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Jeremy Kellett 28:39
So let’s wrap it up here with a couple of questions. One is the effect of the independent contractor. That’s what we have here at Oakley trucking. What do those guys do I guess? What would you tell those guys that the future looks like for them or as an independent contractor? I mean, uh, you know, we don’t, you can’t just go in and buy an electric vehicle right now, if you want one, which I don’t think any of our guys are going to be looking to buy. But you never know. There’s some out there like that. But it’s gonna affect the independent contractor down the road at some point.
Michael Freeze 29:16
I’ll give you a frame of reference, Jeremy, you know, you know, Pepsi, you know, a private fleet. You know, they had their Tesla’s, the Tesla trucks. They just came in a few months ago. But they ordered them about maybe two, three years ago. So it’s a very long process. So I mean, the Eevee manufacturers were having the same supply chain issues that most manufacturers were having in the last year and a half. So you have that but at the same time, you know, as I mentioned before, the whole essence of having Eevee only makes sense if you know, your drivers can make that profit. Oh, of using that, you know, so you have that point, especially as a salesperson, or a person that you know is promoting EVs, you know, if you can tell that diesel driver, the benefit of having an Eevee, you know, rides quieter, you know, there’s less maintenance, that has to be done. But there’s still maintenance that has to be done. But those particular things, you know, if those things are attractive to your drivers, then you know, by all means, you know, you know, try to look to purchase one, but like I said, right now, it’s not that you can’t go into like a rush center and say, hey, you know, ICA SATA, give me give me that 2020.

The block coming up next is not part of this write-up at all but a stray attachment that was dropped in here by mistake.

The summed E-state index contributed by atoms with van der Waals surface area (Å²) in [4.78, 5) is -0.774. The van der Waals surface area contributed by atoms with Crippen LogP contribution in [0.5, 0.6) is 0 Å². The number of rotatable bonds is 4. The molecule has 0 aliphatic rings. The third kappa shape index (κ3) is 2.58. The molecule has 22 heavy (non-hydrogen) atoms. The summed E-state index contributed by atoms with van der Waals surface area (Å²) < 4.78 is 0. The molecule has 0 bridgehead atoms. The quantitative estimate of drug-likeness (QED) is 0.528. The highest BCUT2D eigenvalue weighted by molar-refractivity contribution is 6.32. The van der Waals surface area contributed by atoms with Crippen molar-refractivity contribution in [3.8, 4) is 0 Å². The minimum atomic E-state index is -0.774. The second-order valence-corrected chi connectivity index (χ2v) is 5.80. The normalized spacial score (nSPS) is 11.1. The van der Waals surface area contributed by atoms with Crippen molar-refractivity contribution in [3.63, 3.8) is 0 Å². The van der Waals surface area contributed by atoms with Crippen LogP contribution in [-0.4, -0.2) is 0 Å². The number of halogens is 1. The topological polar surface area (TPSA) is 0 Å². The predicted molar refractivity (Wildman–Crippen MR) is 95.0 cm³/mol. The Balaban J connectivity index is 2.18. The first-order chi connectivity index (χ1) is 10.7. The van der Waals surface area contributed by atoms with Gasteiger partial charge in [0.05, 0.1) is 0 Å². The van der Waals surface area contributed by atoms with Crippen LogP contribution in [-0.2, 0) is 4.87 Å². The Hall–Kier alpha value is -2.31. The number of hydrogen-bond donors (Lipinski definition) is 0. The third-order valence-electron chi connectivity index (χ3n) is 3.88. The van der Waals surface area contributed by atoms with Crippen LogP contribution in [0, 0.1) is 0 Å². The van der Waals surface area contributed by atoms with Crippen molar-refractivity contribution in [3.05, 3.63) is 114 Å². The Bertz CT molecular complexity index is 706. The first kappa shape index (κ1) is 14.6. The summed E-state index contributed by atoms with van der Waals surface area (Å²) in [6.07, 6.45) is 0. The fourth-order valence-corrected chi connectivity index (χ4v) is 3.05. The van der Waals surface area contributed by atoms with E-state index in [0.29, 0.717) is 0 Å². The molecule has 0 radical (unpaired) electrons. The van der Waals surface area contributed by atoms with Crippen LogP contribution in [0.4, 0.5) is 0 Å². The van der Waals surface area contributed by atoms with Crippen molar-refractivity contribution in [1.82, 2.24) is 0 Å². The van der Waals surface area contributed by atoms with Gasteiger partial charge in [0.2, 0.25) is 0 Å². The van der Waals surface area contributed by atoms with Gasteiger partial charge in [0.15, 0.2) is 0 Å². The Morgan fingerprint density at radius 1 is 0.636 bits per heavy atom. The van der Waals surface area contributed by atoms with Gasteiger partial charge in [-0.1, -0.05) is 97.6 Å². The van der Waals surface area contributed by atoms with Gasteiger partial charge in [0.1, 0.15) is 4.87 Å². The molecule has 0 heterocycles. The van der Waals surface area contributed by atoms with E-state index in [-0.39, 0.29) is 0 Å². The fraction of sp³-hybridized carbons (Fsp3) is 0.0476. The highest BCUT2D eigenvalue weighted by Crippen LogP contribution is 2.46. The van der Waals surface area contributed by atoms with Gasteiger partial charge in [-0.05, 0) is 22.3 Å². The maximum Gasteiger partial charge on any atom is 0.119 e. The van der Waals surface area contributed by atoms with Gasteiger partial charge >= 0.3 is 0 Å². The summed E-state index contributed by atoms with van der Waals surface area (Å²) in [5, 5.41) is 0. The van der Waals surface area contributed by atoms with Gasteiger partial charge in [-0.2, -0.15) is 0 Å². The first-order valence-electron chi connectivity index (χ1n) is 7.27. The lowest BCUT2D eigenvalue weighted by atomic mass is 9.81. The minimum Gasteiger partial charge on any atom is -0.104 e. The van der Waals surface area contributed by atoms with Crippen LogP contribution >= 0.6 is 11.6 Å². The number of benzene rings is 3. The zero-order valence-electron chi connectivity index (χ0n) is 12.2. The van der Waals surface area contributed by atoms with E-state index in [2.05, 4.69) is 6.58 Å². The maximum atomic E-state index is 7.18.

Jeremy Kellett 30:39
Yeah, so a lot of them will look at it, you know, some guys will look at it, because fuel is the biggest expense that they have. And you look at that compared to the, you know, the cost of the truck, the maintenance, the batteries, the charging experience, you know, I’m sure you got to kind of compare that to see if it’s worth doing or not, but yeah, interesting. Interesting future gonna tell you for sure in this business.
Michael Freeze 31:04
Yes, it is. I hope I gave you enough information on EVs to get you started.
Jeremy Kellett 31:10
Oh, you did? Great. Michael. Appreciate it for one last question. You gonna be at the Mid America Truck Show?
Michael Freeze 31:16
Well, I Well, I think that’s going to bite into another trip. But I’m going on but I usually like to, I usually like to go there. I haven’t been there in several years, actually. So yeah, but I have already been on a business trip at that particular time.